3.3. Competitiveness Strategy


A competitiveness strategy is a plan for moving the industry toward sustained growth. It represents a vision for how firms might collaborate to achieve growth, rather than seeing one another simply as competitors. When designing a competitiveness strategy, practitioners need to involve stakeholders at all levels of a value chain in developing 1) an end-market competitiveness plan that determines the industry’s competitive advantage, 2) a commercial upgrading plan, and 3) a plan for sustaining competitiveness. These elements rely on both information from the value chain analysis and active involvement by the private sector to create a focused approach to improving and sustaining industry competitiveness.

Review basic information on competitiveness strategy.

Developing an Industry Competitiveness Strategy: Tools and Examples
Once development professionals have selected and analyzed an industry, there is a broad range of tools available for them to use in developing a value chain competitiveness strategy. These tools help practitioners, stakeholders and strategy developers identify the industry’s competitive advantage, develop a commercial upgrading strategy to make it more competitive and create a process to sustain its competitiveness. See a list of tools and project examples.

Recommended Good Practices and Lessons from the Field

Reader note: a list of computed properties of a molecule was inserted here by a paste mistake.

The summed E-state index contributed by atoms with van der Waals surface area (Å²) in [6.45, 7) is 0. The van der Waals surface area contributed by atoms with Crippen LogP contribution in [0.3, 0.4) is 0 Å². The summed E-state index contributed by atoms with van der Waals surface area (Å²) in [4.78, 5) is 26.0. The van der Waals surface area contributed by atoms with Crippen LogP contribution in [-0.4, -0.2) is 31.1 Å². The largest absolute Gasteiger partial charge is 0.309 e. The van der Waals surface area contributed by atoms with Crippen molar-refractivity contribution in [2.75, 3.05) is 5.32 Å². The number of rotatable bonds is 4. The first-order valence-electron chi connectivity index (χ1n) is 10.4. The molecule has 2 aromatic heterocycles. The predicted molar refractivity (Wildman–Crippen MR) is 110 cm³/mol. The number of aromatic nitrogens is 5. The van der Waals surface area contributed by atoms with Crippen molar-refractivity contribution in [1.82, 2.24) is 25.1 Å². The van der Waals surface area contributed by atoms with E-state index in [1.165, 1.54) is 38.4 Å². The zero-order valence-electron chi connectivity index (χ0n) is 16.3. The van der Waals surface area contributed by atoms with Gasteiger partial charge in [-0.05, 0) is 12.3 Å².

• Buy-in by stakeholders throughout the chain is critical—a lack of ownership can sabotage the best of intentions and strategies.
  • Follow-up support by development partners, lead firms, government and/or others (e.g., local NGOs, trade associations, etc.) is critical to sustain momentum.
  • Look to the end market for the appropriate international standards—HACCP, ISO 9000, etc.—to be included in microenterprise development program designs.
  • Use the adoption of product standards to build partnerships between producers, buyers and input suppliers.
  • Engage buyers and input suppliers in providing producers with embedded services to help them reduce the time and costs of upgrading.
  • Improve communications among MSEs to foster the adoption of new technologies and improved production processes by example.
  • Intermediary agents / traders can play a vital role in identifying and establishing relations with international buyers and in managing logistics.
  • Readily available, consistent access to supplies, finance and affordable services for product development and to information on the requirements of the market can promote growth at many levels of a value chain.
  • A secure political environment encourages legitimate business, competitiveness and regional and international trade.
  • Export market buyer interest is closely tied to the ability of producers to meet three important requirements: quality, quantity and reliability.
  • If there is not enough inter-firm cooperation to develop a common vision, a focus on short-term results around quick win-win activities can create positive reinforcement for collaboration.
  • It is critically important that industry leaders be able to anticipate and respond to changing market conditions quickly, efficiently and effectively.


  • Competitive Strategy: Techniques for Analyzing Industries and Competitors, Porter, Michael; The Free Press; 1989.
  • Learning from Global Buyers, Schmitz, Hubert; Peter Knorringa, IDS Working Paper #100; 1999.
  • Conversations, Steen, Cynthia, COP, EDEM Project.